India Posts 7% Growth Despite Cash Crisis

India’s cash crisis has taken a surprisingly small bite out of its economic growth.

The country’s gross domestic product grew by 7% in the quarter ended December, according to figures released by the government on Tuesday. That’s slower than the 7.4% expansion posted in the previous quarter, but a much better result than most analysts had forecast.

Economists had expected a sharp slowdown to result from Prime Minister Narendra Modi’s abrupt decision to ban on all 500 and 1000 rupee notes — the two largest denominations — in early November. The shock move immediately took 86% of the country’s cash out circulation, hitting key sectors of the economy.



The GDP results mean that India has retained its title as the world’s fastest growing major economy. Its rival China posted growth of only 6.8% over the same quarter.
But economists quickly raised doubts over the official government data — the accuracy of which has been questioned in the past.

“The strong figures confound survey data pointing to a larger drop in economic activity that appears to have persisted into 2017,” wrote analysts at Fathom Consulting.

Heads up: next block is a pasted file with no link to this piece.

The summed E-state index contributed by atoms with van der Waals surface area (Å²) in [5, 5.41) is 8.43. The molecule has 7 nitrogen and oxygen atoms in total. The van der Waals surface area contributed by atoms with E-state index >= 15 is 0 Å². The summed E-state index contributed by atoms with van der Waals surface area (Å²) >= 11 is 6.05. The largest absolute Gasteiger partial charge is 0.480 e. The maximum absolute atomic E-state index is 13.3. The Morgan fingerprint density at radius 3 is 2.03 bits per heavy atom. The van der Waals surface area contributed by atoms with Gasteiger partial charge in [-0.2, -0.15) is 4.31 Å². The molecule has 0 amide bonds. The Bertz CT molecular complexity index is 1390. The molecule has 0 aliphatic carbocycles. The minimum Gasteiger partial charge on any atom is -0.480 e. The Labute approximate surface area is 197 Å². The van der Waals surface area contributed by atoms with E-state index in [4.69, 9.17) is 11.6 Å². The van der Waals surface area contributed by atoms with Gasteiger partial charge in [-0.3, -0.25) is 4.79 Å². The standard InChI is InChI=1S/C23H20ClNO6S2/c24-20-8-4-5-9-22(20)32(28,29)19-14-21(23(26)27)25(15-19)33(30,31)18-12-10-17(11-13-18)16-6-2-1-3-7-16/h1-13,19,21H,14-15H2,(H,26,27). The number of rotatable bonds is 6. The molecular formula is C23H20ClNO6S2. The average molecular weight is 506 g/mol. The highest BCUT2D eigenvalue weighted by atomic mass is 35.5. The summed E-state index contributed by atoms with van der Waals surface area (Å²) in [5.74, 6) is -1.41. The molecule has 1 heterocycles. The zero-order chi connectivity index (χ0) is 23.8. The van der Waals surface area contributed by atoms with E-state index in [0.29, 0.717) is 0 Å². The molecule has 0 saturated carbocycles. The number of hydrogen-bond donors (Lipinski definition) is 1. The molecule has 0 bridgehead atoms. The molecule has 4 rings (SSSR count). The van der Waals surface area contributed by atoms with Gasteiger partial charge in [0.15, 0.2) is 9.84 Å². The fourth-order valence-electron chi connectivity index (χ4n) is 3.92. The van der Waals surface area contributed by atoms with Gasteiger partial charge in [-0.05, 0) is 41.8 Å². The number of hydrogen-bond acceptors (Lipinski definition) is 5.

Analysts had predicted that India’s growth would decline by as much as one percentage point in the two quarters after the cash ban, with institutions like the IMF and even India’s own central bank revising their forecasts downward.

via CNN

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Alfonso Esparza

Alfonso Esparza

Senior Currency Analyst at Market Pulse
Alfonso Esparza specializes in macro forex strategies for North American and major currency pairs. Upon joining OANDA in 2007, Alfonso Esparza established the MarketPulseFX blog and he has since written extensively about central banks and global economic and political trends. Alfonso has also worked as a professional currency trader focused on North America and emerging markets. He has been published by The MarketWatch, Reuters, the Wall Street Journal and The Globe and Mail, and he also appears regularly as a guest commentator on networks including Bloomberg and BNN. He holds a finance degree from the Monterrey Institute of Technology and Higher Education (ITESM) and an MBA with a specialization on financial engineering and marketing from the University of Toronto.
Alfonso Esparza